Metro Weekly

Amid pandemic, Tennessee Republicans prioritize anti-trans legislation

Republicans want to ban transgender students from competing in sports according to their gender identity

tennessee, trans, student, athlete

Clockwise from top left: Rep. Scott Cepicky, Rep. Bruce Griffey, Sen. Mark Pody, Sen. Joey Hensley — Photos: Tennessee General Assembly

Amid a pandemic that has claimed more than 100,000 American lives, Tennessee Republicans are focusing on legislation that discriminates against transgender people.

Despite over 22,00 confirmed cases of the novel coronavirus in Tennessee and 360 deaths as of May 29, the Tennessee House has advanced two bills that seek to ban transgender student-athletes from competing in teams that match their gender identity, the Memphis Flyer reports.

HB 1572, sponsored by Rep. Brice Griffrey (R-Paris) and advanced earlier this week, “requires elementary and secondary schools that receive public funding to ensure that student athletes participate in school-sanctioned sports based on the student’s biological sex as indicated on certificate issued at time of birth.”

Griffey said his bill, which would fine schools up to $10,000 for failing to comply, is “an attempt to address an issue where we have transgender athletes wanting to compete in female-primary sports, which gives them an unfair advantage.”

“I have two daughters that are both school athletes and I would certainly be upset and I know a lot of other people who may have daughters who would be upset if a male athlete that considers themselves female and transgender has an unfair advantage,” Griffey said.

Specifically calling out transgender females, he argued that puberty and testosterone “makes all the difference in the world. It’s just a fact of life.”

But Griffey’s bill seems to be legislation in search of a problem, based on a question from Democratic Rep. Vincent Dixie (D-Nashville), who asked Griffey if the bill was a response to an actual case regarding a trans student-athlete.

Griffey said he was “not aware that we have had specific instances in Tennessee yet. This is a prospective bill so that we don’t run into this problem in the future.”

RelatedIdaho sued over anti-transgender birth certificate and student-athlete bills

In addition to a $10,000 fine, the bill would require school administrators to vacate their position for five years, and any school found to have violated the legislation would also lose access to local and state funds.

The second bill advanced by the House subcommittee, HB 1689, is sponsored by Rep. Scott Cepicky (R-Culleoka), and is similar to Griffey’s bill except it would also require schools to “verify that the student is of the respective sex before the student may participate.”

That verification would include either a birth certificate or, should it not be available, the student undergoing a “genetic or DNA test conducted by a licensed healthcare practitioner that establishes the student’s biological sex.”

Cepicky argues that his bill will ““protect the safety-competitive balance and the opportunity for scholarships of our female athletes in middle school all the way to high school.”

Of Cepicky’s bill, Griffey said, “I don’t care how we get the job done. It just needs to be done.”

Both Cepicky and Griffey’s bills have Republican co-sponsors in the Tennessee Senate, with Sen. Joey Hensley’s SB 1736 mirroring Cepicky’s bill, and Sen. Mark Pody ‘s SB 2077 mirroring Griffey’s bill.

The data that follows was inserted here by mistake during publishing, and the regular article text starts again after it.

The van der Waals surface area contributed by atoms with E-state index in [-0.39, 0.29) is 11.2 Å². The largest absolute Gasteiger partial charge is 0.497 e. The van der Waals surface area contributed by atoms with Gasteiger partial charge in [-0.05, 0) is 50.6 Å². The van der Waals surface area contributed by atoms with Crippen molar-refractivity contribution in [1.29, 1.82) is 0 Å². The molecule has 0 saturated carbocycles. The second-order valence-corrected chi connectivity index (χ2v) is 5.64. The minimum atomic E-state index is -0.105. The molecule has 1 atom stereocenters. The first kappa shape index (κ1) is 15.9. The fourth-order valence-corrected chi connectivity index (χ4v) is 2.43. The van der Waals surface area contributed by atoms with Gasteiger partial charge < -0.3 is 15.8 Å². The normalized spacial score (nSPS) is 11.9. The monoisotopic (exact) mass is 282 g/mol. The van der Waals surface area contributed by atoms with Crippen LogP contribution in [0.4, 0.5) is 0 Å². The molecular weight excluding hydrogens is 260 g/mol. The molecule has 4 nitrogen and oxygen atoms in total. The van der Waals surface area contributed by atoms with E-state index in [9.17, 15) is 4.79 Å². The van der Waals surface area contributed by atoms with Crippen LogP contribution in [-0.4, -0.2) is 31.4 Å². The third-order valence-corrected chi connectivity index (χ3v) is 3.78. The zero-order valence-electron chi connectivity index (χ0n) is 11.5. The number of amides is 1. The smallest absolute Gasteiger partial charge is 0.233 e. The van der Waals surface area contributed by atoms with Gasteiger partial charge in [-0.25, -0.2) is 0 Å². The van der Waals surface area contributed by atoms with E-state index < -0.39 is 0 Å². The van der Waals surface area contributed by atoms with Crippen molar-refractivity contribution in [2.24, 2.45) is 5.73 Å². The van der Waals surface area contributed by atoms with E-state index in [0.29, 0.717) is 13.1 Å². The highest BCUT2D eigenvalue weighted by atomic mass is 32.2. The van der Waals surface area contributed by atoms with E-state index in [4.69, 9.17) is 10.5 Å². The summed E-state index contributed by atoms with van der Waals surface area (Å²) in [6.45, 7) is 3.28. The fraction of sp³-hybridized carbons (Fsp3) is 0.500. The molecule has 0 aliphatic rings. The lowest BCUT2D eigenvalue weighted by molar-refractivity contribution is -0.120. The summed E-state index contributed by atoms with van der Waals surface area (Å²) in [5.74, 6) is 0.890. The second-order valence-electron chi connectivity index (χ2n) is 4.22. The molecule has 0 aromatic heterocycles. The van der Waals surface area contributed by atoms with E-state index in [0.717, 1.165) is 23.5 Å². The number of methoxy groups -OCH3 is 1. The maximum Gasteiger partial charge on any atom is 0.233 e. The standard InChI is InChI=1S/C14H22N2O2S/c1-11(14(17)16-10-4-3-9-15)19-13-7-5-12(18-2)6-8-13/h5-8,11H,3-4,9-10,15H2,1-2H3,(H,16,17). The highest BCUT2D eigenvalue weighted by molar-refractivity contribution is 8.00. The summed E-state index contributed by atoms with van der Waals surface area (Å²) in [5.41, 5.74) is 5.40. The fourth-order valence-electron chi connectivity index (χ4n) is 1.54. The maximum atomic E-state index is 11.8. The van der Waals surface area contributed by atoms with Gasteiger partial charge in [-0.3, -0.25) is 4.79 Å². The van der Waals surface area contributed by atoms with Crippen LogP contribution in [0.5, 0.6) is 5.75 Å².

Trans athletes competing according to their gender identity have increasingly drawn the ire of Republican lawmakers and conservatives. Arizona has been heavily criticized for a bill that seeks to bar transgender females from competing in girls’ sports.

More than 200 businesses have signed a letter arguing that the pursuit of “divisive policies” hurts the state’s reputation as business-friendly, while Sen. Elizabeth Warren (D-MA) earlier this year branded the proposed ban “cruel.”

“Trans athletes are not a threat,” Warren tweeted. “We need to protect trans kids — and all LGBTQ+ kids — and ensure they feel safe and welcomed at school. I urge the Arizona legislature to reject this cruel bill.”

An ongoing lawsuit in Connecticut is seeking to overturn a Connecticut Interscholastic Athletic Conference rule that allows transgender athletes to compete in sports based on the gender with which they identify.

The lawsuit, on behalf of a group of female-student athletes, is being argued by the right-wing, anti-LGBTQ Alliance Defending Freedom. Earlier this month, ADF attorneys demanded that the federal judge assigned to their case recuse himself for not allowing the attorneys to misgender trans female athletes.

This week, the U.S. Department of Education sided with ADF, issuing a letter arguing that the CIAC’s policy allowing transgender athletes to compete in girls’ sports violates the civil rights of cisgender female athletes.

Read more:

Connecticut trans athlete policy violates Title IX, says Education Department

Global Pride reveals world leaders, entertainers appearing at virtual Pride event

Federal court rules same-sex spouses eligible for Social Security survivor’s benefits


Please Support LGBTQ Journalism

As a free LGBTQ publication, Metro Weekly relies on advertising in order to bring you unique, high quality journalism, both online and in our weekly edition. The ongoing coronavirus pandemic has forced many of our incredible advertisers to temporarily close their doors to protect staff and customers, and so we’re asking you, our readers, to help support Metro Weekly during this trying period. We appreciate anything you can do, and please keep reading us on the website and our new Digital Edition, released every Thursday and available for online reading or download.

Rhuaridh Marr is Metro Weekly's managing editor. He can be reached at rmarr@metroweekly.com.

Leave a Comment:

Like What You're Reading?

Get Metro Weekly's Daily Email